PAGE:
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Filed under: Economy, Gold Capped

Inscription research changes

The professions dev Q&A is a sleepy little document that reads like it was written by and for farmers -- but buried between questions about fishing and archeology, a few relevant pre-announcements can be found. Notably:

Quote:

Will you provide a way to speed up the acquiring of glyphs usually acquired through research and glyph books? Glyph books (Book of Glyph Mastery) are hard to come by now that people spend so little time in WotLK content.

Yes. We will be changing the discovery spells so they can teach all possible glyphs, and the books will simply provide a no-cooldown method to do the same thing.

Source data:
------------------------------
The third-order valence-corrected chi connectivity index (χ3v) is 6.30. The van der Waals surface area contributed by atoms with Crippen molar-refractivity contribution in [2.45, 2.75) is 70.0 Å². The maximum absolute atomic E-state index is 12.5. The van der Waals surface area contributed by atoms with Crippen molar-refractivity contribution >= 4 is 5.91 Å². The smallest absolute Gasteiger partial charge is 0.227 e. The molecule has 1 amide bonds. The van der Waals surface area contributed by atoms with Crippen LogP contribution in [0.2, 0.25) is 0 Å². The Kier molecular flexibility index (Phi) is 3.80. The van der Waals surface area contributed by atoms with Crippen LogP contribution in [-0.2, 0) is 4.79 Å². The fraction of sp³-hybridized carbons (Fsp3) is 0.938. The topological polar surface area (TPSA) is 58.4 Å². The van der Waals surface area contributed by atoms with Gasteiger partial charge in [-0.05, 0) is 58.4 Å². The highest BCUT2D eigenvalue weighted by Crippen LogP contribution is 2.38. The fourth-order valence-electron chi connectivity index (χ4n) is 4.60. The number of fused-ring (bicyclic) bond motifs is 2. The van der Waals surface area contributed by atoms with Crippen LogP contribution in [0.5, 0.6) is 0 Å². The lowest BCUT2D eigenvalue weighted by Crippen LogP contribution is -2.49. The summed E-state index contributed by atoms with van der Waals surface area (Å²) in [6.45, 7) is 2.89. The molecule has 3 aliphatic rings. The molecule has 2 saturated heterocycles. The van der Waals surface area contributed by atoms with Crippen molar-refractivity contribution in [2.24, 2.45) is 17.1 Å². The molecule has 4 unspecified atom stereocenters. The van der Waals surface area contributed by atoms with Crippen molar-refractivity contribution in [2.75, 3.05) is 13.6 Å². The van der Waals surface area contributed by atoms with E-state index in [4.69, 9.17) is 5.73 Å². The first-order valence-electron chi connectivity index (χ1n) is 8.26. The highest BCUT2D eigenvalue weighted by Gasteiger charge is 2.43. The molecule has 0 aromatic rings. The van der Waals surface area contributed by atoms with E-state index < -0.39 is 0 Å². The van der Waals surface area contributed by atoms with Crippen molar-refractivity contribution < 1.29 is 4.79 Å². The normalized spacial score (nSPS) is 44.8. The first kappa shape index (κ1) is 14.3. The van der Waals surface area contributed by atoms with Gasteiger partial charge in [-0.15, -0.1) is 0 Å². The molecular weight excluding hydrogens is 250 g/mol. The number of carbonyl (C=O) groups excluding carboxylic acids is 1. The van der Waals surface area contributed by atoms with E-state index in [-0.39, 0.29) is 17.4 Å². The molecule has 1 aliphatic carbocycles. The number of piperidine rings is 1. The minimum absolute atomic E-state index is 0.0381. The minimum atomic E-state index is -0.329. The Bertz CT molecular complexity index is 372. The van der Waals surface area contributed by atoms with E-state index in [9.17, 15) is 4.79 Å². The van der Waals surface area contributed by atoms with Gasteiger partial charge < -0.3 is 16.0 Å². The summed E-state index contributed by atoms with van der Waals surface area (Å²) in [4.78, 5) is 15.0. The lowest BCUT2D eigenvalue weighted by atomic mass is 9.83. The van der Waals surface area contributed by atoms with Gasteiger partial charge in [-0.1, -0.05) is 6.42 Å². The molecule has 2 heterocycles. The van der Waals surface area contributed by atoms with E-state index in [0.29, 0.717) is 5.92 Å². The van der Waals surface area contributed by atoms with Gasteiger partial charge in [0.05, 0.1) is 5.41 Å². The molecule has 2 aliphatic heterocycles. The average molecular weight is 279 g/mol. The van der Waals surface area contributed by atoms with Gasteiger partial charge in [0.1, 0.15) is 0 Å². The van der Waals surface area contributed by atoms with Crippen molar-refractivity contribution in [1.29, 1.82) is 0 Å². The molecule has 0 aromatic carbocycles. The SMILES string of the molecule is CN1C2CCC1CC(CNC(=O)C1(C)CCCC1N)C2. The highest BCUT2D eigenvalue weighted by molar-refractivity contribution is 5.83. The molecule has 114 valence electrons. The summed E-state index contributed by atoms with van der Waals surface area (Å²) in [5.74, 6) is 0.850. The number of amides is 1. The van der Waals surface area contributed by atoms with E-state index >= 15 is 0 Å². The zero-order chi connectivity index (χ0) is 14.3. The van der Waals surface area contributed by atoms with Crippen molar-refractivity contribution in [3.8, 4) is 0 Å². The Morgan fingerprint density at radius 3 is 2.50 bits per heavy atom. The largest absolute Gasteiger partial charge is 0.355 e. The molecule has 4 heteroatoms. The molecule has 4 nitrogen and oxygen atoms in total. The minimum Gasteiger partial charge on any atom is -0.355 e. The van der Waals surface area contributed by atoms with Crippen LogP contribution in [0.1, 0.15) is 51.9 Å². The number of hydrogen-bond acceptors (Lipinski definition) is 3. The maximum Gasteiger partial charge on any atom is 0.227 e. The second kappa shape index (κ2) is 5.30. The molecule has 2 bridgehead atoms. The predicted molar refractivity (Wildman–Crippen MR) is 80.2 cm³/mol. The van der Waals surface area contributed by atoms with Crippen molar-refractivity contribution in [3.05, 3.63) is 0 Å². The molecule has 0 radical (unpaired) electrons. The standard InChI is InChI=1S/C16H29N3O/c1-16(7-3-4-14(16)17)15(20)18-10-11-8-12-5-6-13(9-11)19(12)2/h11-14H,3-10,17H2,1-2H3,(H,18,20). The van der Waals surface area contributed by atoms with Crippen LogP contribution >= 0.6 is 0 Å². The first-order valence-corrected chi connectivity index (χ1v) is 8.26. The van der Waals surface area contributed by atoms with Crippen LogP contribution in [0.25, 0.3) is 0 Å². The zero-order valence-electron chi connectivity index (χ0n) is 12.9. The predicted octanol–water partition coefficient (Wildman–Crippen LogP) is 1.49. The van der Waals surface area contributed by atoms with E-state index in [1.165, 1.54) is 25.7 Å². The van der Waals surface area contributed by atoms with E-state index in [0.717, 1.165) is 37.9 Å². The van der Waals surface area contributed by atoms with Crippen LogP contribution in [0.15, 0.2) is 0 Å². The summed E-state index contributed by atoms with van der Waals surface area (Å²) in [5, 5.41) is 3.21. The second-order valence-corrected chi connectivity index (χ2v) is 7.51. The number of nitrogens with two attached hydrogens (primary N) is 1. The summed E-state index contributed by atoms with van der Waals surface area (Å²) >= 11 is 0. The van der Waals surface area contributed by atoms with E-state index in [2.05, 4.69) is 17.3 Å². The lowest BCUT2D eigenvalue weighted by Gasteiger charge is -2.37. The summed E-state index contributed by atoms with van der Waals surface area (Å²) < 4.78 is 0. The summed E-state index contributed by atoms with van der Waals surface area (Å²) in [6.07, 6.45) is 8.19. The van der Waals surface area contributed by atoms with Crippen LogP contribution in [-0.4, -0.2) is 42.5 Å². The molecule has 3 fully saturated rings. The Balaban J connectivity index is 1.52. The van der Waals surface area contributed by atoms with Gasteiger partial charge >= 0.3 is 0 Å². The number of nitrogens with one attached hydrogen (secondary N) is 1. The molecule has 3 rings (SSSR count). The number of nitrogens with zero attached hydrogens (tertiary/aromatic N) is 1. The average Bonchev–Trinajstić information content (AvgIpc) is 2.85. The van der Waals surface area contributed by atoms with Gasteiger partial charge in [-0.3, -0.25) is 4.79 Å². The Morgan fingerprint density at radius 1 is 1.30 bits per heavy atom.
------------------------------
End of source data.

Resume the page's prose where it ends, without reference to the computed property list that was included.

Glyph books made all kinds of sense in Wrath, when they were obtainable anywhere by anyone. Now that they're only dropping for people as they level, the supply has plummeted. New scribes are having their short hairs held over the fire by the people who will end up paying too much for their glyphs, so I suppose it's a probably fair, but Blizzard is changing it.

Coming soon, new scribes will be able to finish learning their glyph books by research alone, and books will only be an added bonus. This will reduce the price for them, as cheap scribes who are willing to wait will no longer be snatching up any inexpensive books they find.

If you have any of these books that you're trying to flip for a profit, use them or sell them quickly, before the mat is pulled from under you. Take heart; I still have at least six Tomes of Polymorph: Turtle in a storage guild bank somewhere that I took a bath on. That's all part of the fun of speculation, and it makes wins feel better.

Maximize your profits with more advice from Gold Capped as well as the author's Call to Auction podcast. Do you have questions about selling, reselling and building your financial empire on the auction house? Basil is taking your questions at basil@wowinsider.com.